The increasing traffic through the straits has been a bone of contention between Russia and Turkey for many years. The Trans-Thracian pipeline, from Turkey's western Black Sea coast, 193 kilometers south to Ibrikbaba on Turkey's Aegean coast, would ease the bottleneck in the straits. The proposed pipeline could transport about 60 million tons per year directly to the Mediterranean The Turkish government supports the idea, but does not want to finance it.'' London-based Center for Global Energy Studies analyst Julian Lee told the Moscow Times recently that ''Turkey doesn't want to fall into the trap which Ukraine did with the Odessa-Brody project, of building a pipeline nobody wants to use. The government (Turkish) would rather see an international consortium take the project forward".

The Trans-Thracian pipeline proposal is to overcome the restrictions imposed by Turkey on the passage of tankers carrying Russian and Kazakhstan oil to the world market through the Bosphorus Straits. In 2003 over 8,000 ships sailed through the Straits compared to 4,000 in 1996, and carried some 150 million tonnes of cargo. About 15 million people live along the shores of the Bosphorus and there have been some blazing accidents.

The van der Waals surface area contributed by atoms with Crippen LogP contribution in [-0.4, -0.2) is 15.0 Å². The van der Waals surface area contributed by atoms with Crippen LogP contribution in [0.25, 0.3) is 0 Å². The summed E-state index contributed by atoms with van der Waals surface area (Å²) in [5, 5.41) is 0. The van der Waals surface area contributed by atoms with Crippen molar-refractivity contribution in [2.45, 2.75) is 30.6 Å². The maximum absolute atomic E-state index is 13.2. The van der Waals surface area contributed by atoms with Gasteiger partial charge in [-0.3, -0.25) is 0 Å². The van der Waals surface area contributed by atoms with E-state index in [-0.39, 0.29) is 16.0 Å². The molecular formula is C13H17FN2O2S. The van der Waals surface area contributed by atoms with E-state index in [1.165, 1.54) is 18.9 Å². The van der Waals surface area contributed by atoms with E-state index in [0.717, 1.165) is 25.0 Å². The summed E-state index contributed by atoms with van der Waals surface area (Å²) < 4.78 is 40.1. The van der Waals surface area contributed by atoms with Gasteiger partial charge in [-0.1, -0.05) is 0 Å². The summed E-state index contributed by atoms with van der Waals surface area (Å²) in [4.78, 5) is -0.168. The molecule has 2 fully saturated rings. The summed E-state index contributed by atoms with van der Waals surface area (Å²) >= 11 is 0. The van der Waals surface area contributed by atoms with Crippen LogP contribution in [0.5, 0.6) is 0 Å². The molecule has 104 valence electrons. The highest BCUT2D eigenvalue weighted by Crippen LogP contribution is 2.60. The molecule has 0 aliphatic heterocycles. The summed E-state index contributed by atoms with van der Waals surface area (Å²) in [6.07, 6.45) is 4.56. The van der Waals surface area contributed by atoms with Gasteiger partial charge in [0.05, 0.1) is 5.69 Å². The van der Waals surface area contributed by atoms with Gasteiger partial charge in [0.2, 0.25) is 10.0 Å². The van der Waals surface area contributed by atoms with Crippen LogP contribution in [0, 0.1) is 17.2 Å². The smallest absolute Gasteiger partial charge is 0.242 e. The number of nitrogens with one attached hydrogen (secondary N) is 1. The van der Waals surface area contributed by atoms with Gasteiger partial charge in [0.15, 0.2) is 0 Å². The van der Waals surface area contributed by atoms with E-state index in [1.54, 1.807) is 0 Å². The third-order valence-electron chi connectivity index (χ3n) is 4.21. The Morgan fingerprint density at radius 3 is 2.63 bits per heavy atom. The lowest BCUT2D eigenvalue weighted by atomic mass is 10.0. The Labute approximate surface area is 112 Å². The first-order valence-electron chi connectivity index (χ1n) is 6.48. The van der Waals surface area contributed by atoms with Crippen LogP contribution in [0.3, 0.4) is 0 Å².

However, apart from the ecology and safety of the inhabitants of the region, the Turkish authorities want to force oil companies and the governments of the Caspian region to use the Baku-Tbilisi-Ceyhan pipeline, which is now being built. Oil from Azerbaijan is hardly enough to fill the requirements of the new 'line,' whose chief backer is the United States. The shift from tankers would fulfill the political and economic objectives of the pipeline. There is also the problem of an extra 9 million tons of oil per year that could flow through from Ukraine's Druzhba pipeline to the Black Sea. So Turkey remains advantageously placed for transfer of energy from the Caspian basin to the Mediterranean.